“I did the Palace Theatre with Russell Brand – where Les Misérables used to be – 1,400 people – and that was a really lovely gig. It was a fundraiser, a really great experience. When the jokes land, the laughter comes rolling down. He’s a nice bloke, Russell. Helpful. Puts his money where his mouth is. Helps people. Very kind. Very approachable. And the shit they write about him in the papers is just that – shit. He just tries his best.”
“I’ve never met him,” I said, “but I like the way he seems to love the English language.”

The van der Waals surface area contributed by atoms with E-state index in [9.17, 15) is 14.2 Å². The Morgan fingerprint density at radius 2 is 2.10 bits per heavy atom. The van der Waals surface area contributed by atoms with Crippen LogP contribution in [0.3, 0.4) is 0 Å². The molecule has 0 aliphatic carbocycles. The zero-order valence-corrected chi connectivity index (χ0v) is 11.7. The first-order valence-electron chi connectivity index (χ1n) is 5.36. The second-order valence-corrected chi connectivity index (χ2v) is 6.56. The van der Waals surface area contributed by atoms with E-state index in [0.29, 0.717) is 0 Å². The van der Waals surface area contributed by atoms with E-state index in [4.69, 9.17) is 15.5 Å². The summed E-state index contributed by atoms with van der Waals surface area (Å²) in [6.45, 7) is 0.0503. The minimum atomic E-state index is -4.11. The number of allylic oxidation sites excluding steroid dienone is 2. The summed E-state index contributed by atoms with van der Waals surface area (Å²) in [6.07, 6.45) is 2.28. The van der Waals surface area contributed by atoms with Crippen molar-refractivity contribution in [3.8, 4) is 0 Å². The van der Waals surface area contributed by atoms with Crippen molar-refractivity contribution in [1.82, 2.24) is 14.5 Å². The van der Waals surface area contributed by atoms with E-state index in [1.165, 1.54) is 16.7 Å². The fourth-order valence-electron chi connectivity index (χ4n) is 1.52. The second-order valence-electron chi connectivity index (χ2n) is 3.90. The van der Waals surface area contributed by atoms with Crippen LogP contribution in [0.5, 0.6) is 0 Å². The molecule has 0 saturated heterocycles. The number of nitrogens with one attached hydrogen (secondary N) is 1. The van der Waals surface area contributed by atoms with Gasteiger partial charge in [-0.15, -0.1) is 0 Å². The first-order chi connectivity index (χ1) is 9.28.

Andy Zapp – surprised by the changes in the English language
“Though words change,” said Andy. “I was on-stage in Southend and I mentioned ‘plating this bird’ – cunnilingus – and they’re all looking at me and loads of them got their iPhones out and are looking up the definition of ‘plating’. And they go Earghh! Because, on Google, ‘plating’ is now squatting down on a sheet of glass and doing a crap while someone is looking up from underneath the glass. So no wonder they thought I was disgusting.”
“That,” I suggested, “could be your angle. You are old enough to have seen the language change.”
“I’m just trying to be more consistent, really,” said Andy. “I’d like to get better; I think I’ve got something to offer; I’m enjoying it.”